Should we go to war in Syria?
The question of the day is, “Should the United States go to war in Syria?” Americans seem to have two common answers: no, because our country is in debt, and another war would add to the burden; or yes, because our country should put an end to the crimes against humanity being perpetrated against civilians there. Both answers are noble in their own ways, but neither answers the fundamental question. The truest answer is that United States shouldn’t go to war in Syria because it simply isn’t necessary, and unnecessary war is un-American.
There is no question that if the United States is attacked, a military response is appropriate. The use of force may also be justified if our national security is under threat. But if there is not even a threat of harm, then war is unjustifiable by any argument, no matter how righteous. Even if a majority of Americans are in favor of an unprovoked war, that does not give it the right to drag the minority along on a march to kill people who have never raised a hand against us.
If the moral argument does not sway you, consider the practical one. The Syrian government has promised retaliatory attacks against the United States if it enters the war. That is clearly not a threat of conventional warfare. The Syrian military has no chance of going toe-to-toe with the United States’ armed forces. The Syrians are implicitly threatening acts of terrorism. Why would we openly invite a foreign state to begin sponsoring terrorism against us? Ultimately, joining the war might enhance our foreign esteem on one side, but only while making bitter, inveterate enemies on the other – enemies with significantly deeper resources than al Qaeda.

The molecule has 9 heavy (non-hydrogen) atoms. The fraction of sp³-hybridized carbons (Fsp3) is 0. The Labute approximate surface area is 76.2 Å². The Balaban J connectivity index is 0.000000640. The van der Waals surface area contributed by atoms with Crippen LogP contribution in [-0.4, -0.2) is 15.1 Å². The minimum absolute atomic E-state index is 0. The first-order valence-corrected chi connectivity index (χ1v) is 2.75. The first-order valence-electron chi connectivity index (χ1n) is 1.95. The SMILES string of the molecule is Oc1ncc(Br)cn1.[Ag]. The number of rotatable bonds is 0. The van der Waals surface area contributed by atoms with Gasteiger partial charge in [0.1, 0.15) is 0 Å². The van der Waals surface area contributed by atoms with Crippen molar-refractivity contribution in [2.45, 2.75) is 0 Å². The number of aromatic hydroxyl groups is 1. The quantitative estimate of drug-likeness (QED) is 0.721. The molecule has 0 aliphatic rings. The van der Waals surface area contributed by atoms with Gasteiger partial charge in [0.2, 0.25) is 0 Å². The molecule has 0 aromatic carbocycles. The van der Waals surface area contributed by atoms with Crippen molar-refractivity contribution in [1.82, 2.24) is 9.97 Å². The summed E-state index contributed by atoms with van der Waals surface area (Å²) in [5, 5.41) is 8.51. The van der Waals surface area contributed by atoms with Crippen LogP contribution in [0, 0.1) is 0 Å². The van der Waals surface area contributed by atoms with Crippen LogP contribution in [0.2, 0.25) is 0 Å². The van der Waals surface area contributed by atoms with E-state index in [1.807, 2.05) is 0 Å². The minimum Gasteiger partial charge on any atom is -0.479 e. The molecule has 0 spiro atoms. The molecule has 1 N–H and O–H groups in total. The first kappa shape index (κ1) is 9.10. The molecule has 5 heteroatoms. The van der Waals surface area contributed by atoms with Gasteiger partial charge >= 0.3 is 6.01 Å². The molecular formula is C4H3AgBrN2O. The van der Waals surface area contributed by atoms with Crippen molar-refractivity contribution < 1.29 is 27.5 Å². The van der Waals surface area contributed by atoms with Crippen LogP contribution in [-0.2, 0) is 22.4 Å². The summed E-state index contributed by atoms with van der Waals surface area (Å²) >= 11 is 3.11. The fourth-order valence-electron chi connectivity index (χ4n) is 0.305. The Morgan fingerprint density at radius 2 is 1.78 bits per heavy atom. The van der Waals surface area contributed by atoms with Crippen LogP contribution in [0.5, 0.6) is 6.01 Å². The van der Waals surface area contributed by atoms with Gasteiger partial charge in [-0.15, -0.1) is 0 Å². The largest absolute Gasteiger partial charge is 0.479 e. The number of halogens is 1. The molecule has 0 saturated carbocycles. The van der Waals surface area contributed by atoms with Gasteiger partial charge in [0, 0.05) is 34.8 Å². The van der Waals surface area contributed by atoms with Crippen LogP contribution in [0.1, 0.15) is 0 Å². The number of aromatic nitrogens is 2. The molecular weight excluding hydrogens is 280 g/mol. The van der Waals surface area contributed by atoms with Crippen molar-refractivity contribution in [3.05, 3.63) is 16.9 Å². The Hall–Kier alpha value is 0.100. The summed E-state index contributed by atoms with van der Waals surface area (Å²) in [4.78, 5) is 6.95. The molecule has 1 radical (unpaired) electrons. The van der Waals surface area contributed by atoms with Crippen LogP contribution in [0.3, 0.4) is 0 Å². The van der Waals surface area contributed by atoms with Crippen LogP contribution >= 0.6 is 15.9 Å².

Yes, the United States has participated in unnecessary wars before, generally for humanitarian reasons. Bosnia, Kosovo, and Kuwait are recent examples. The Iraq War was not waged for humanitarian reasons, but it was equally unprovoked. Some might suggest these conflicts prove that the United States is justified in joining wars unnecessarily. In fact, they are simply examples of our government’s abuse of its war making powers. None of those wars were justifiable, because they all dragged an objecting minority along to kill people that were not threatening our nation.
Some Americans might ask how Syria’s civilians might find relief, if not through United States military intervention. These Americans are free to help the Syrian rebels by donating money, or sending supplies. They can encourage governments and businesses to stop trading with the Syrian government, and offer special terms to rebel groups. If they truly care about the outcome of Syria’s civil war they can even go to Syria and fight for the rebels, as Americans went to support the anti-fascists in the Spanish civil war. They cannot, however, rightfully commandeer the government to prosecute an unnecessary war. While there is a chance such a war would help some people on the other side of the planet, it would certainly harm some people here at home. It would make them some dangerous enemies they didn’t ask for and don’t deserve.